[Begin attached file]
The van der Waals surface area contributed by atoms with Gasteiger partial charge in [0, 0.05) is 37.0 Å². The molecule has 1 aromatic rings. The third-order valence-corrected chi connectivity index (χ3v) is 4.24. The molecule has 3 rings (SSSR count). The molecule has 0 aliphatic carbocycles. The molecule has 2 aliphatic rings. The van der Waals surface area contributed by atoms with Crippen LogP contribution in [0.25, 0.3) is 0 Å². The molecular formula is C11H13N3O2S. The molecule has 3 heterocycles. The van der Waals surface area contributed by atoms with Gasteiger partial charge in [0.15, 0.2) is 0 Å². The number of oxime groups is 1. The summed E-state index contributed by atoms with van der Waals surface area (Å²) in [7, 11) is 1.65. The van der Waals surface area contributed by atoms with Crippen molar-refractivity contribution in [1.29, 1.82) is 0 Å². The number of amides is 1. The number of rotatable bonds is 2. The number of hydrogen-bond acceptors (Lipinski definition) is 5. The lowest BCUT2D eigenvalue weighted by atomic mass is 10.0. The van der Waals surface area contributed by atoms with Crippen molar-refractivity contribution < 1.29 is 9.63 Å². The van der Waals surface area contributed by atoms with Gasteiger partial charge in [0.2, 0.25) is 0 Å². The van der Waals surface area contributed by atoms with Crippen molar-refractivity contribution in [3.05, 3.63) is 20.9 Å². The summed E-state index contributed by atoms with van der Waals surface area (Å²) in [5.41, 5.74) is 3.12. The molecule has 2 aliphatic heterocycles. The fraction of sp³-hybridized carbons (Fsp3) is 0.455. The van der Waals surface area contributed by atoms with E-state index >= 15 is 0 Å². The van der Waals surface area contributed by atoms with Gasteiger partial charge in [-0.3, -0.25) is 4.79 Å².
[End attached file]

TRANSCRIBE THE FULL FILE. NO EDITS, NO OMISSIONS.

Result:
The van der Waals surface area contributed by atoms with Gasteiger partial charge in [0, 0.05) is 37.0 Å². The molecule has 1 aromatic rings. The third-order valence-corrected chi connectivity index (χ3v) is 4.24. The molecule has 3 rings (SSSR count). The molecule has 0 aliphatic carbocycles. The molecule has 2 aliphatic rings. The van der Waals surface area contributed by atoms with Crippen LogP contribution in [0.25, 0.3) is 0 Å². The molecular formula is C11H13N3O2S. The molecule has 3 heterocycles. The van der Waals surface area contributed by atoms with Gasteiger partial charge in [0.15, 0.2) is 0 Å². The number of oxime groups is 1. The summed E-state index contributed by atoms with van der Waals surface area (Å²) in [7, 11) is 1.65. The van der Waals surface area contributed by atoms with Crippen molar-refractivity contribution in [1.29, 1.82) is 0 Å². The number of amides is 1. The number of rotatable bonds is 2. The number of hydrogen-bond acceptors (Lipinski definition) is 5. The lowest BCUT2D eigenvalue weighted by atomic mass is 10.0. The van der Waals surface area contributed by atoms with Crippen molar-refractivity contribution < 1.29 is 9.63 Å². The van der Waals surface area contributed by atoms with Gasteiger partial charge in [0.2, 0.25) is 0 Å². The van der Waals surface area contributed by atoms with Crippen molar-refractivity contribution in [3.05, 3.63) is 20.9 Å². The summed E-state index contributed by atoms with van der Waals surface area (Å²) in [5.41, 5.74) is 3.12. The molecule has 2 aliphatic heterocycles. The fraction of sp³-hybridized carbons (Fsp3) is 0.455. The van der Waals surface area contributed by atoms with E-state index >= 15 is 0 Å². The van der Waals surface area contributed by atoms with Gasteiger partial charge in [-0.3, -0.25) is 4.79 Å².